Researchers at the University of Columbia have figured out how to get rabbits to regrow damaged bones with artificial implants. The implants are more like scaffolds, which acted as blueprints for healing. The hope is that tech could be used to help humans to the same.
The fact that the rabbits were able to regrow their joints and move around normally in as little as four weeks boggles the mind somewhat. Joints are complex parts of the body that need to be load-bearing and be able to handle a multitude of stresses.
"I wouldn't have thought in a normal weight-bearing joint that you could [replace the newly forming] cartilage while the joint is being loaded," Howard Seeherman, a chief scientific officer on the project, said. The cells of the rabbits worked into the scaffold-like implants, filling in the blanks and creating a new joint for the rabbits.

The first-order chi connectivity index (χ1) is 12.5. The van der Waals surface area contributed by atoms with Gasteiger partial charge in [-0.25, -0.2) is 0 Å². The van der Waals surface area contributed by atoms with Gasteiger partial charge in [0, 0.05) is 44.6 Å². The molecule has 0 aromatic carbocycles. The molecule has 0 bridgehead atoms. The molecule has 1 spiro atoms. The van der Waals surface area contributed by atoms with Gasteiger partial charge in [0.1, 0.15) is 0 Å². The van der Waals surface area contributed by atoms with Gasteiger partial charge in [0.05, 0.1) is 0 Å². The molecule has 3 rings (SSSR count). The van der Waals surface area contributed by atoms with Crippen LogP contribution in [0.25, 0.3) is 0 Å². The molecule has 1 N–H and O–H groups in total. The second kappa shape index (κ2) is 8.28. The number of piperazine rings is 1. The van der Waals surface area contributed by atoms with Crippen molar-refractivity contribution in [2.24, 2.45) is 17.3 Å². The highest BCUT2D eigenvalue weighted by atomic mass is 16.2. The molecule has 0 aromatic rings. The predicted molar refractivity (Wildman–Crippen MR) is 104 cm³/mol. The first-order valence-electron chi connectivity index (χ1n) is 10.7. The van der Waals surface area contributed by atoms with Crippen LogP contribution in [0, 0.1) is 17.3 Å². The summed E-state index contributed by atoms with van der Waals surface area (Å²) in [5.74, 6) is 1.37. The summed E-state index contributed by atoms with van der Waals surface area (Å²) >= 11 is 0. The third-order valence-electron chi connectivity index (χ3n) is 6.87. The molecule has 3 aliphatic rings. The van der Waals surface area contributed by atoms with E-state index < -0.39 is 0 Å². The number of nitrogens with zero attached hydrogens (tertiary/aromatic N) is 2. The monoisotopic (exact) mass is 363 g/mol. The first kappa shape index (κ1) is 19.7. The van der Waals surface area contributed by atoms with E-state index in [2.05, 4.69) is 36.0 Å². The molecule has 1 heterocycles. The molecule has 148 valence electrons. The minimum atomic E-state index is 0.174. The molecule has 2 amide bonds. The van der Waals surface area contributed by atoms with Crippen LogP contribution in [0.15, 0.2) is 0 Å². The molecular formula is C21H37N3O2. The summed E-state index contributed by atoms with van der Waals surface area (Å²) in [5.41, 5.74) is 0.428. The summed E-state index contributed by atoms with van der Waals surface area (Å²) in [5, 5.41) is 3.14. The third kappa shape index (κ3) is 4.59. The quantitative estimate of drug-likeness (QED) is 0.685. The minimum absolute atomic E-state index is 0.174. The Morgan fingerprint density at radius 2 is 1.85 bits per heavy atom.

Regrowing a joint for a rabbit and a human are very different, however, according to the Technology Review:
Rabbits, particularly young ones, are also known for their regenerative abilities. Mao says the 23 rabbits used in the study were skeletally mature, and the three control rabbits--with injuries but no surgical repair--did not regrow joints. Rabbits who received the scaffold but not the growth factor saw some new growth, but not nearly as much as the ones who got the growth factor.
Still, this is a milestone in figuring out how to artificially stimulate natural healing — one that could one day see artificial hips and joints relying less on a prosthetic and more on the body's natural processes.